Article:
If your doctor has recommended that you follow a low-sodium diet, you might be trying figure out, “What can I use in place of salt?” While other types of seasonings and condiments might not taste exactly like real salt, there are a number of healthy salt substitute options that can help improve the taste of your meals, all while keeping your salt/sodium intake down.
Why Is Salt Bad for You?
Many people living in the U.S. and a number of other industrialized countries tend to consume lots of sodium and salt each day, which is found in especially high amounts in packaged, frozen, canned and restaurant-prepared foods.
The Centers for Disease Control and Prevention (CDC) reports that about 90 percent of Americans eat more sodium than is recommended for a healthy diet. It’s estimated that the average American adult consumes about nine to 10 grams of salt daily, which equates to about 3,500 to 4,000 milligrams per day — between two and three times the recommended amount.
As long as your diet includes mostly low-sodium foods, adding a bit of natural sea salt (such as real Himalayan sea salt) shouldn’t pose a risk for most people. In fact, everyone needs some salt/sodium in the diet, in combination with other minerals and electrolytes, to support normal cellular, muscular and nerve functions.
However, those who have health conditions such as kidney-related issues or high blood pressure may need to purposefully limit their sodium intake in order to prevent their symptoms from worsening.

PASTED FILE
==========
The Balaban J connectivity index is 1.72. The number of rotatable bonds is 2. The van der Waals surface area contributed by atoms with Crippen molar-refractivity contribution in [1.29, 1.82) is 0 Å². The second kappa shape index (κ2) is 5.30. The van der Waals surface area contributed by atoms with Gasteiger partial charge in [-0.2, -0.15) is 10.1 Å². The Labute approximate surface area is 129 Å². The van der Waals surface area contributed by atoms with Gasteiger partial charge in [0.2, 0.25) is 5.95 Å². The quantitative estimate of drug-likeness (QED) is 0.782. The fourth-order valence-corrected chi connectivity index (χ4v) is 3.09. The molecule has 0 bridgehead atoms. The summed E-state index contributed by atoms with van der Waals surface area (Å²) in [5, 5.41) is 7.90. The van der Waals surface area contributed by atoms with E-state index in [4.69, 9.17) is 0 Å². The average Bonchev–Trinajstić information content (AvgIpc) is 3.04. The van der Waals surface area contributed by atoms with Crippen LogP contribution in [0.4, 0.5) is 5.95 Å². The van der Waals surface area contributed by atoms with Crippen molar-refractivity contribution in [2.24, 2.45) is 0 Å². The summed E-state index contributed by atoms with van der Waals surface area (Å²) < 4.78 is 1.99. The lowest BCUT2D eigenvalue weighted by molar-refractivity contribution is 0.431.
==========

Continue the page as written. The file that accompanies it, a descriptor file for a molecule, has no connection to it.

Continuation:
Hypertension (high blood pressure) is commonly associated with eating a poor diet that is high in salt. It increases the risk for health problems, including:
- heart attacks
- strokes and other vascular diseases
- kidney/renal failure
- erectile dysfunction
- stomach cancer
- kidney stones
Healthy Salt Substitute Options
Health authorities including the CDC and American Heart Association recommend that most adults consume no more than 2,300 milligrams of sodium daily (and ideally about 1,500 milligrams). This equates to about one teaspoon per day of added salt.
How can you get a salty taste without salt? Here are some of the best salt substitute options that can improve the taste of your meals:
- Fresh herbs and spices — Allowing your taste buds to adjust to lower-salt meals is one of the best steps you can take to lower your sodium intake and improve your health long term. Over time, you should get accustomed to using less salt and will find that you’re more sensitive to it, so a little will go a long way. Using herbs and spices, or homemade salt-free seasoning blends, when you cook is a smart way to boost the flavor of your meals in a healthy way. Homemade salt-free seasoning blends that include oregano, parsley, basil, ginger, turmeric, etc., are among the best salt substitutes for people with high blood pressure, since they have natural anti-inflammatory properties.
- Acids, including lemon juice/lemon zest, lime juice and orange juice — Acidic flavors, such as lemon juice and vinegars, especially when combined with a healthy fat source like olive oil, make recipes pop without adding many calories at all. They lend a sour taste to meals that helps to balance out other flavors.
- Flavored vinegars — Just like lemon juice, vinegars can be used to heighten the taste of the marinades, sauces, vegetables, etc. Choose from a variety of kinds based on your preferences, such as sherry vinegar, Champagne vinegar, apple cider vinegar and balsamic vinegar.